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5 Ideas for a Race Day Breakfast

Struggling with what to eat for race day breakfast? This post has 5 ideas for different situations of eating before a morning run and will explain how to modify them to fit your needs when eating the morning of a race.

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You’ve probably wondered, should I eat before running in the morning?

The answer is yes (most of the time), especially if you’re planning on running long.

Knowing what to eat the morning of a marathon or the morning of a race is a big challenge. Eating before a morning run in general can be troublesome for some people.

If you aren’t eating the “correct” foods, or eating enough or too much, you may suffer from runners gut, or have adverse symptoms during your run.

So, of course, what you eat the morning before a race matters!

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Benefits of Eating Before a Morning Run

There are several benefits to eating before a morning run.

  • Carbohydrates provide quick and sustained energy to use in that run
  • Enhance glycogen storage (that can benefit you during those longer runs and efforts)
  • Prevent low blood sugar
  • Prevent feelings of physical hunger during a run
  • Enhance performance
  • Energy for the brain and cognitive function
  • Avoid an empty stomach, which can sometimes propagate runners gut symptoms
  • Help provide adequate energy to make up for expended energy to avoid relative energy deficiency (RED-S)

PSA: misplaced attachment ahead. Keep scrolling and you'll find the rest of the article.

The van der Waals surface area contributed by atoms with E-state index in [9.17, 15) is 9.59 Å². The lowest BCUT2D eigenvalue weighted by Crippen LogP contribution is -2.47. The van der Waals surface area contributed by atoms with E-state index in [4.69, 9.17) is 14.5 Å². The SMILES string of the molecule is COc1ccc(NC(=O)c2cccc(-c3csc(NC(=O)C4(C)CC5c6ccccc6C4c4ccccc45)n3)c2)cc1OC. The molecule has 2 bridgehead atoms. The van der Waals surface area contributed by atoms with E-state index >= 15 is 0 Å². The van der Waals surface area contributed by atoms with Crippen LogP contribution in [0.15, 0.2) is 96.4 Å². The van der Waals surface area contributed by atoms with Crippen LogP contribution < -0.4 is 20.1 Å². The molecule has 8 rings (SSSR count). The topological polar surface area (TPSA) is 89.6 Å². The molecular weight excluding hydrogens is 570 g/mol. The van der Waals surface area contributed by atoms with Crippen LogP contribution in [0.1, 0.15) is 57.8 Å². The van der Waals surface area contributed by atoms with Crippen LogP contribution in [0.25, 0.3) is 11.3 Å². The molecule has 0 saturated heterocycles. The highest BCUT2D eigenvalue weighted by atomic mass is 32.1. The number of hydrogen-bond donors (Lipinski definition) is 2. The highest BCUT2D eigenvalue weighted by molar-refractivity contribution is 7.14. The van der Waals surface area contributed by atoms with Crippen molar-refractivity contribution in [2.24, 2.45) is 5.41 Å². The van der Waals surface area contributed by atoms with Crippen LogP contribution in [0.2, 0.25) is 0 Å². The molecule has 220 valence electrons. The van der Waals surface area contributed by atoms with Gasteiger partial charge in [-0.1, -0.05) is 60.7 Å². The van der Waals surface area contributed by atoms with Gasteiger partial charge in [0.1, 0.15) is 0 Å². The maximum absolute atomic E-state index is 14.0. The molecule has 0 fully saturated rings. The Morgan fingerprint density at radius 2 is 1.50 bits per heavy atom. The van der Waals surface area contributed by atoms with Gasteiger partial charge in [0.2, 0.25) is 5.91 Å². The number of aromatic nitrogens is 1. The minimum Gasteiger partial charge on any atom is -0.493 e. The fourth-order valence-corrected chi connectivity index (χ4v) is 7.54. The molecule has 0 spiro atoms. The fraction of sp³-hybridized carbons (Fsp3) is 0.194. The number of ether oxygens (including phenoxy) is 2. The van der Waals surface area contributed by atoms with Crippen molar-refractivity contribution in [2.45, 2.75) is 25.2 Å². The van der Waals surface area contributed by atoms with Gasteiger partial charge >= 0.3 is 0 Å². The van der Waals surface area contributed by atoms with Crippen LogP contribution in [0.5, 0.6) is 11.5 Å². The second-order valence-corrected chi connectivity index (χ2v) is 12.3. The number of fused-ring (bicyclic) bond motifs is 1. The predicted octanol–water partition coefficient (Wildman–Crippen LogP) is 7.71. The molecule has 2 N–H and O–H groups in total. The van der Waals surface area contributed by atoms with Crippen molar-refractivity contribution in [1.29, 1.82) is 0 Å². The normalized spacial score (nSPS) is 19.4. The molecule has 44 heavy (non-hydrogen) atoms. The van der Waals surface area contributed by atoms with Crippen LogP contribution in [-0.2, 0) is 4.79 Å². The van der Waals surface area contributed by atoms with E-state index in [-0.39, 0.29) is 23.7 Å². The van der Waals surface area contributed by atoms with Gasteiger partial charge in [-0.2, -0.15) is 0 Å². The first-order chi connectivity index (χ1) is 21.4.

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What Should I Eat Before Running in the Morning?

Before running in the morning, you should eat something with mostly carbohydrates and a little protein. Here are some more examples of what to eat before running in the morning.

How much to eat will depend on how hungry you are, how much time you have to digest food, and how long you are running.

If you are going for a run under 45-60 minutes, you don’t need to eat anything, though you may feel better if you eat something, even if it’s something small, like a gel or chew.

Here are some of our favorite chews for running.

Spreading just a little peanut butter or butter can add a little more “staying power” to your pre run meal or snack, but too much may cause GI distress for some people.

stack of pieces of bread with peanut butter on white plate

When deciding what to eat before running in the morning, something with 15-30 grams of carbohydrates should suffice.

This can look like:

  • a piece of toast or half a bagel with nut butter
  • a banana
  • 1/2 cup oatmeal
  • a glass of juice
  • a couple handfuls of cereal or granola
  • half of a fig newton bar
  • running gel or chew

If you plan on running over an hour, you should aim for 30-60 grams of carbohydrates before eating, and then 30-60 grams of carbs for each hour of exercise.

So, for example, when deciding what to eat before a morning 10k, you can be strategic depending on how quickly you plan to run the race.

If you’re over the hour mark, you may want to plan on eating more.

Don’t forget about hydration. Recommendations are to drink 8 ounces 15-30 minutes before running, and 16 ounces a few hours before.

We’ve broken down hydration tips for summer running as well as tips for your winter hydration plan, too.

woman after exercise feeling warm and needing homemade electrolyte drink

What To Eat the Morning of a Race

On the morning of a race, you’ll want to eat a combination of carbohydrates and protein, It’s very similar to practicing what you eat before a long run.

The reason you want carbs and protein together in your breakfast on race day is to help stabilize blood sugar and provide sustained energy through the first part of the race.

In other words, what you eat in the morning before a race should fuel you well through the first hour.

Subsequently, the success of the race will then come down to fueling after the first hour and ultimately, fueling for the marathon, which you can read more about in this marathon race day nutrition post.